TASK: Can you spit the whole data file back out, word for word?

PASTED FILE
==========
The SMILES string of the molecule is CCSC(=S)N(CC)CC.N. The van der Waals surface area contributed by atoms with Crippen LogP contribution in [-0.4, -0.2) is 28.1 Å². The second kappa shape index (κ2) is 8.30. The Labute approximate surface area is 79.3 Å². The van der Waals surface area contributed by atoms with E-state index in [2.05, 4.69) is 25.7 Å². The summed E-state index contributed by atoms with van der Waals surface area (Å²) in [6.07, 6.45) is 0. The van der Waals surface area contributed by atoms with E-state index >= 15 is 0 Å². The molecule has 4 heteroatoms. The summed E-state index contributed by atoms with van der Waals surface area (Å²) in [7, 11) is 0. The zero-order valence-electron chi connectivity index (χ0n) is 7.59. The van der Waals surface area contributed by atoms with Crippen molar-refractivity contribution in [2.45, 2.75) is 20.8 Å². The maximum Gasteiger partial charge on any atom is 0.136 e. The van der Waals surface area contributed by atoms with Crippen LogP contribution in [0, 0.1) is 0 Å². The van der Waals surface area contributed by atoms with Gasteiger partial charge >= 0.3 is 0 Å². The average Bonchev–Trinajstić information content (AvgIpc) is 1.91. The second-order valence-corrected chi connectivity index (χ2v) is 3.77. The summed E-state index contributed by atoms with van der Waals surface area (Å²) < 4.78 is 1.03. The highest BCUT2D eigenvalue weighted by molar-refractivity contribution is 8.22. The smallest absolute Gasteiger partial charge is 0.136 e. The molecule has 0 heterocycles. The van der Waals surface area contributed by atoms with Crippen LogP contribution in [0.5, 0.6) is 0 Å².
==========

The SMILES string of the molecule is CCSC(=S)N(CC)CC.N. The van der Waals surface area contributed by atoms with Crippen LogP contribution in [-0.4, -0.2) is 28.1 Å². The second kappa shape index (κ2) is 8.30. The Labute approximate surface area is 79.3 Å². The van der Waals surface area contributed by atoms with E-state index in [2.05, 4.69) is 25.7 Å². The summed E-state index contributed by atoms with van der Waals surface area (Å²) in [6.07, 6.45) is 0. The van der Waals surface area contributed by atoms with E-state index >= 15 is 0 Å². The molecule has 4 heteroatoms. The summed E-state index contributed by atoms with van der Waals surface area (Å²) in [7, 11) is 0. The zero-order valence-electron chi connectivity index (χ0n) is 7.59. The van der Waals surface area contributed by atoms with Crippen molar-refractivity contribution in [2.45, 2.75) is 20.8 Å². The maximum Gasteiger partial charge on any atom is 0.136 e. The van der Waals surface area contributed by atoms with Crippen LogP contribution in [0, 0.1) is 0 Å². The van der Waals surface area contributed by atoms with Gasteiger partial charge >= 0.3 is 0 Å². The average Bonchev–Trinajstić information content (AvgIpc) is 1.91. The second-order valence-corrected chi connectivity index (χ2v) is 3.77. The summed E-state index contributed by atoms with van der Waals surface area (Å²) < 4.78 is 1.03. The highest BCUT2D eigenvalue weighted by molar-refractivity contribution is 8.22. The smallest absolute Gasteiger partial charge is 0.136 e. The molecule has 0 heterocycles. The van der Waals surface area contributed by atoms with Crippen LogP contribution in [0.5, 0.6) is 0 Å².